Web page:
Let $H=\left(V_H, E_H\right)$ and $G=(V, E)$ be graphs. A subgraph isomorphism from $H$ to $G$ is a function $f: V_H \rightarrow V$ such that if $(u, v) \in E_H$, then $(f(u), f(v)) \in E$. $f$ is an induced subgraph isomorphism if in addition if $(u, v) \notin E_H$, then $(f(u), f(v)) \notin E$.

A claw is another name for the complete bipartite graph $K_{1,3}$. A claw-free graph is a graph that does not have a claw as an induced subgraph.

I know, in general, that induced subgraph isomorphism is an NP-complete problem. However, the situation may be different for certain special induced-subgraphs. For example, $C_3$.

Claw-free graphs were initially studied as a generalization of line graphs (the line graph $L(G)$ of any graph $G$ is claw-free), and Roussopoulos (1973) and Lehot (1974) described linear time algorithms for recognizing line graphs and reconstructing their original graphs.

Our question is, what is the algorithmic complexity of identifying whether a graph contains an induced claw? Are they polynomial, or even linear?

  • 2
    $\begingroup$ Have you tried Wikipedia? It mentions a $O(n^{3.376})$ algorithm and a $O(m^{1.688})$ algorithm. If matrix multiplication turns out to be quadratic time, I think these runtimes would reduce to $\tilde{O}(n^{3})$ and $\tilde{O}(m^{3/2})$. $\endgroup$
    – Tassle
    Nov 1, 2023 at 8:53
  • $\begingroup$ This definition differs from the one in wikipedia. Are you sure $f$ does not need to be a bijection? $\endgroup$
    – chi
    Nov 2, 2023 at 9:10
  • $\begingroup$ @chi The meaning of $f$ on Wikipedia is a bit different from what it means here. I believe they are referring to the same thing. $\endgroup$
    – licheng
    Nov 2, 2023 at 10:53

2 Answers 2


A graph is, as you say, claw-free if and only if it does not contain $K_{1,3}$ as an induced subgraph.

This gives rise to the trivial $n^4$ algorithm: for every set of four vertices, is the degrees of the induced subgraph $3,1,1,1$?

Steven, in another thread, points to a paper by Williams, Wang, Williams, and Yu that give an algorithm for claw detection running in matrix-multiplication time $O(n^\omega)$, where $\omega < 2.3728$.

Williams, Wang, Williams, and Yu, Finding Four-Node Subgraphs in Triangle Time, SODA 2015.

  • $\begingroup$ The authors in “Finding Four-Node Subgraphs in Triangle Time” said they give a general random-ized technique for finding any induced four-node subgraph, except for the clique or independent set on 4 nodes. I'm a bit worried whether this algorithm will definitely succeed. $\endgroup$
    – licheng
    Nov 2, 2023 at 3:28
  • $\begingroup$ Note the “random-ized technique‘’. $\endgroup$
    – licheng
    Nov 2, 2023 at 3:36

Let $G$ be our graph. For each vertex $v \in V(G)$, let $H_v$ be the complement of the subgraph consisting of all vertices adjacent to $v$. We find an induced $K_{1,3}$ in $G$ if and only if there is any vertex $v$ for which $H_v$ contains a triangle.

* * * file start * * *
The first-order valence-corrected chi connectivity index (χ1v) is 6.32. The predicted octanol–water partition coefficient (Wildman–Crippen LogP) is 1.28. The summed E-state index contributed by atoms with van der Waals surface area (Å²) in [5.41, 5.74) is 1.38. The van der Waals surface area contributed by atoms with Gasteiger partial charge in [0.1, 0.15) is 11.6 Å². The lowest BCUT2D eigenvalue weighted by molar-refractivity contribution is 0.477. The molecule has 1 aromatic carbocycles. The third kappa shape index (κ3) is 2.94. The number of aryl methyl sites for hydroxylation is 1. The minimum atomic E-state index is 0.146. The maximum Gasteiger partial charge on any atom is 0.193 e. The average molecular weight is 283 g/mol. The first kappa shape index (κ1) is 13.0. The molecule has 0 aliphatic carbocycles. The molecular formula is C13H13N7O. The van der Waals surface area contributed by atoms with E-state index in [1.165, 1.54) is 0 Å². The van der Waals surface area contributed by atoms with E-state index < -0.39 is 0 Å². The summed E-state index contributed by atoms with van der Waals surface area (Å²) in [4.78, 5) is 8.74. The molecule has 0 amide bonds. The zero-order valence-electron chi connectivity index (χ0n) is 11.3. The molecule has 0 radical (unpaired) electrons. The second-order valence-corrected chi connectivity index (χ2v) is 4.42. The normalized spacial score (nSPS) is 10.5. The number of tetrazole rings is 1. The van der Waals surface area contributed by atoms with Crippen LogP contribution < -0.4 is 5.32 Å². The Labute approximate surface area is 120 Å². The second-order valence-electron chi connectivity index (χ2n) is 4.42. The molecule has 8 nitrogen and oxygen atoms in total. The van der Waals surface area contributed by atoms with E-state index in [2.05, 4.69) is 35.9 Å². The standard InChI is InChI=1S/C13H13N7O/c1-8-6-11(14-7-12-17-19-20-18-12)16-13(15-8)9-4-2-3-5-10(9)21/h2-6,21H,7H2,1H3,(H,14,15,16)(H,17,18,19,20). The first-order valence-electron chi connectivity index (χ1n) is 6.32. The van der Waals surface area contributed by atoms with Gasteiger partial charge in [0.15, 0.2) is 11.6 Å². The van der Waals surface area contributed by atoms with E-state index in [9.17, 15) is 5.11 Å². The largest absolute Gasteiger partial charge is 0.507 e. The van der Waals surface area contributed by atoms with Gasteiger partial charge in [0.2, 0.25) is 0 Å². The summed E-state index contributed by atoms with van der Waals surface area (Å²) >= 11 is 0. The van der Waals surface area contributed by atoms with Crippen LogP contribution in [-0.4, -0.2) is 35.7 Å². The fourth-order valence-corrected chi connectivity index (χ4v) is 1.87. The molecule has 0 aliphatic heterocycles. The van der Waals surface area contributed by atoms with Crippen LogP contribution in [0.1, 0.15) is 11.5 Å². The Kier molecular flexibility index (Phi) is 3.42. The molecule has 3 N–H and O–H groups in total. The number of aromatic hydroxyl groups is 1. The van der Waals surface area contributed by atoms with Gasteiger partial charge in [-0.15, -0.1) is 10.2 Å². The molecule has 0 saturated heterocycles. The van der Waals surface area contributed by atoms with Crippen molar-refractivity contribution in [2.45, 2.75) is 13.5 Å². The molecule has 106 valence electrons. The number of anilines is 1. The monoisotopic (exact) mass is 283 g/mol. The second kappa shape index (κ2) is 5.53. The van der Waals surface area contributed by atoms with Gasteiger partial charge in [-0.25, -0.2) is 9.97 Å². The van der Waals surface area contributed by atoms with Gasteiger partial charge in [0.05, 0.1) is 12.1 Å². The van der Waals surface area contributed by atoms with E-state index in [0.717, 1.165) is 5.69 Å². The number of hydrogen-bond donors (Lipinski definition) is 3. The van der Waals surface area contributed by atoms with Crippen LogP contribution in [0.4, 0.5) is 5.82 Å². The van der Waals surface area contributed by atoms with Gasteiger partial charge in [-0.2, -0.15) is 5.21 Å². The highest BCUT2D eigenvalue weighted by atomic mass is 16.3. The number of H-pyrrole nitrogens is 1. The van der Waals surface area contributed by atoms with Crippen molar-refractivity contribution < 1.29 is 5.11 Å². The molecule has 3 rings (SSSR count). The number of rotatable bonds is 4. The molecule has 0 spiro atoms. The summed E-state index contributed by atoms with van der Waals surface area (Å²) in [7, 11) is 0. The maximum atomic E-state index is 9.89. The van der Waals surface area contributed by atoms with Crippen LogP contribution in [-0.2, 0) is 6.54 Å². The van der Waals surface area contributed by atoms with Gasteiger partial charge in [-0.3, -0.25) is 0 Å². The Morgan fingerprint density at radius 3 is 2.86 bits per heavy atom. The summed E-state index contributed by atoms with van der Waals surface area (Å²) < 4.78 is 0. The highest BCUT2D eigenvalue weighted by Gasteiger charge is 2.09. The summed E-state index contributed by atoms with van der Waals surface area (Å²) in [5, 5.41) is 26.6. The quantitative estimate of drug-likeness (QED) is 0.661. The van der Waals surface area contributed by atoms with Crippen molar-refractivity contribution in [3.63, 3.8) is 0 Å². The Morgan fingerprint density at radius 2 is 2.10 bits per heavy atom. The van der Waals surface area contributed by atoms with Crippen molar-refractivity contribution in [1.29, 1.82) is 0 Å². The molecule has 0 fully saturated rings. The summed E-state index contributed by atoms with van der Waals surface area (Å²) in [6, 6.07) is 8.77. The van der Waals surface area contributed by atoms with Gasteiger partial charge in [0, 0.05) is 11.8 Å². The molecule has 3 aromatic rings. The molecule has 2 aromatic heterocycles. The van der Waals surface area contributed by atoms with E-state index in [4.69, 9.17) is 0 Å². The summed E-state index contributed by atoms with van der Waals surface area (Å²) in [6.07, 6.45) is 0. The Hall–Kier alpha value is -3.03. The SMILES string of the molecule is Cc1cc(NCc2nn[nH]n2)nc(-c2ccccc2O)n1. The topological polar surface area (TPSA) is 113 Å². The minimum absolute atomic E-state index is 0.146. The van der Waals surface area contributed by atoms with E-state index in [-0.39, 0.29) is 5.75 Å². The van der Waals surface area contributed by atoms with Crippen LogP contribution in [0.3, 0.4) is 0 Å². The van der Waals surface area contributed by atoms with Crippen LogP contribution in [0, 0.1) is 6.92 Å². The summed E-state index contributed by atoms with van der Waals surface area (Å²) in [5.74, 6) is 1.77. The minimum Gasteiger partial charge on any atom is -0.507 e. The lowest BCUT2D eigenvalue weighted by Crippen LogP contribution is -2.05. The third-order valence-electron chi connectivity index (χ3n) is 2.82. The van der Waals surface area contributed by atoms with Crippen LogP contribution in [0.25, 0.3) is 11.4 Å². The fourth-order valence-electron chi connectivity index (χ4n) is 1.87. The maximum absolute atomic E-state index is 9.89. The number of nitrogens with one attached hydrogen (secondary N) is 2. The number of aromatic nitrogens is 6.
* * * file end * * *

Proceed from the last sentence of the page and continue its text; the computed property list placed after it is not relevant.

Of course, there is the trivial $O(n^3)$ algorithm for testing if $H_v$ contains a triangle, for an overall $O(n^4)$ algorithm for the original problem. But we can do better for large graphs: if $A_v$ is the adjacency matrix of $H_v$, then $H_v$ contains a triangle if and only if $(A_v)^3$ has any nonzero diagonal entries. This gets our complexity down to $O(n^{\omega+1})$, where $\omega$ is the exponent for fast matrix multiplication.

Let $m$ be the number of edges in $G$. There's also an $O(n^2m)$ algorithm useful for sparse graphs (and related to the $O(nm)$ algorithm for triangles). Looping over every edge $xy$ and every non-adjacent pair $\{u,v\}$, check whether one of $x,y$ is adjacent to both $u$ and $v$ and the other is adjacent to neither. This happens exactly when $x,y,u,v$ induce a $K_{1,3}$.

With a little bit more care, we can make this $O(m^2)$ (where I am assuming $m \ge n$). Instead of the above, for every edge $xy$:

  1. Go through all the edges $uv$ and find how many satisfy the same condition: $u$ and $v$ are both adjacent to $x$ but not $y$, or vice versa. This counts the paw graphs in which $xy$ is the non-cycle edge.
  2. Going through all the vertices other than $x$ and $y$, let $n_x$ be the number adjacent to $x$ but not $y$, and let $n_y$ be the number adjacent to $y$ but not $x$. Then $\binom{n_x}{2} + \binom{n_y}{2}$ counts the number of both claws containing $xy$ and paws in which $xy$ is the non-cycle edge.

Subtracting, we determine whether $xy$ is part of any claw.

As a lower bound, we can't beat the complexity of triangle-finding, because for any graph $H$, we can construct $G$ by taking the complement and adding a new vertex adjacent to all vertices of the resulting graph. Then, $H$ is triangle-free if and only if $G$ is claw-free.


Your Answer

By clicking “Post Your Answer”, you agree to our terms of service and acknowledge you have read our privacy policy.

Not the answer you're looking for? Browse other questions tagged or ask your own question.